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In Europe, we constantly talk about overseas manufacturers taking our markets. Do we sell aggressively enough?
• People have got the wrong idea about Australia. Mention "down under" to any British truck driver and he instantly thinks of dusty road trains charging through the outback scattering kangaroos and wombats.
That may even be true for a few drivers, but the majority stick to ordinary tarmac roads like the rest of us. Australia is a vast country with its population gathered mainly along the eastern seaboard. Freight trucks regularly ply between the cities of Adelaide, Melbourne, Sydney and Brisbane.
The one-man owner/operator dominates the industry, and long-life endurance is the key to success for a truck manufacturer seeking to break into the Australian market. Most truck buyers in Australia are free spirits and many Europeans and American truck manufacturers have failed to realise this when going down under.
Forget Euro-style drivers' hours regs, for instance. "Making a mile" in Australia means driving through the night for 16 hours at a stretch and covering 1,000km non-stop. Fuel consumption figures do not matter as much as getting there. Super efficient European or Japanese engines are pretty much useless to the Aussies and most drivers like at least 300kW on tap with 355kW in reserve under the bonnet if they are running on an express route.
It is a tough grind for drivers, who usually travel alone. Freight rate margins do not generally allow the luxury of doubling-up on the "short" haul 1,000km market. Cross-country express freight trucks will cover 3,500Iun going from the west to the east coast and drivers pair up on these runs. It takes about three days to run across Australia.
Success in Australia is all about selling the right product. Just as the British Government used to transport its undesirables to Australia, the European truck industry has for too long been doing the same with its unwanted, obsolete vehicle ranges.
In recent years, however, Europe's lightweight and super-efficient truck manufacturers have begun to realise that the Australians run in very different conditions from our own. Once upon a time British truck marques dominated Australia but, like the motorcycles from Britain which used to run all over the continent, our presence has all but vanished. Leyland has gone, along with the Mastif, Marathon and Harrier, and so have ERF, Foden, Seddon Atkinson, and Ford of Britain with the sole exception of the Cargo. None of our trucks are marketed there at all.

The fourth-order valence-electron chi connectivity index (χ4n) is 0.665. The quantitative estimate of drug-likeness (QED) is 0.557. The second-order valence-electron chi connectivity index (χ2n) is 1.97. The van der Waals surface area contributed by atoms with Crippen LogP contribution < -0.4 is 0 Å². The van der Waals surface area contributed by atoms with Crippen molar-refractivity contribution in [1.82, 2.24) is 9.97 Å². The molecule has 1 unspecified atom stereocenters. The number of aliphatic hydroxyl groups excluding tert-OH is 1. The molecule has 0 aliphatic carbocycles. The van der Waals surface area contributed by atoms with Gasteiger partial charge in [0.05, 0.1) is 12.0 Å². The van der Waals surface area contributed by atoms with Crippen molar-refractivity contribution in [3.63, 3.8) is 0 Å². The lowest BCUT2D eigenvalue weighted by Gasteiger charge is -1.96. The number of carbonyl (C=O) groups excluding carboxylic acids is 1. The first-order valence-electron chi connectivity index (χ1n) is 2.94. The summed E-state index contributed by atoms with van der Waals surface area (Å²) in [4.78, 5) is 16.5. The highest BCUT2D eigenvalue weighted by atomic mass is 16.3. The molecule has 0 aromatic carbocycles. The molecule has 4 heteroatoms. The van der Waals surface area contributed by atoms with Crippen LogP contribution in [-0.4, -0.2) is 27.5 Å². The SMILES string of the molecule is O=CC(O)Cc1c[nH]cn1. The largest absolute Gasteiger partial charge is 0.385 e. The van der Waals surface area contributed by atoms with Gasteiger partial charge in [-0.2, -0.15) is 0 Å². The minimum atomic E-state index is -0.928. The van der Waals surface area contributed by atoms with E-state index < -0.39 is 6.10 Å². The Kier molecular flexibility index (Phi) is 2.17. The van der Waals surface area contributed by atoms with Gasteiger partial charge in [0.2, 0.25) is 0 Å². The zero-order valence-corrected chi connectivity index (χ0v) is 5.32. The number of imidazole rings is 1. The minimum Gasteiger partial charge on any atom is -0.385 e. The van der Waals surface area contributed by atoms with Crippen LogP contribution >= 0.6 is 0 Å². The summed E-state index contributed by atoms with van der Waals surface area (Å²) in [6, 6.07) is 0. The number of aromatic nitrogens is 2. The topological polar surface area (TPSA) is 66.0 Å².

The Seddon logo still appears on the front of a cab-over, but it is a sophisticated International Harvester behind the badge. The Bedford logo used to appear on the front of Japanese imported Components have to lie tough — a diesel engine may only get its first full service after one million kilometres have gone on the clock.
Isuzus, but it has since been dropped in favour of the badge of its Japanese parent. MAN went out to Aussie with its obsolete Roman range but was forced to reverse out of the market with durability problems and an ineffectual dealer network. MAN does remain, but only in a very small way with its specialist allwheel-drive chassis and a few bus and touring coach models.
The light, two tonne to five tonne end of the market is entirely Japanese and their vans have completely taken over the urban delivery business. The battle to supply Australia's flat-tops and Lutons is now being slugged out between Toyota, Daihatsu, Isuzu, Mitisubishi, Nissan and Mazda.
Ford Australia sells the Mazda 'T' series as the Ford Trader with Henry's badge on the front, however, and TH goes in for some similar badge-engineering with Nissan. The next size up in the market, with payloads up to seven tonnes, has exactly the same Jap line-up with only Mercedes and the Unimog swelling the ranks.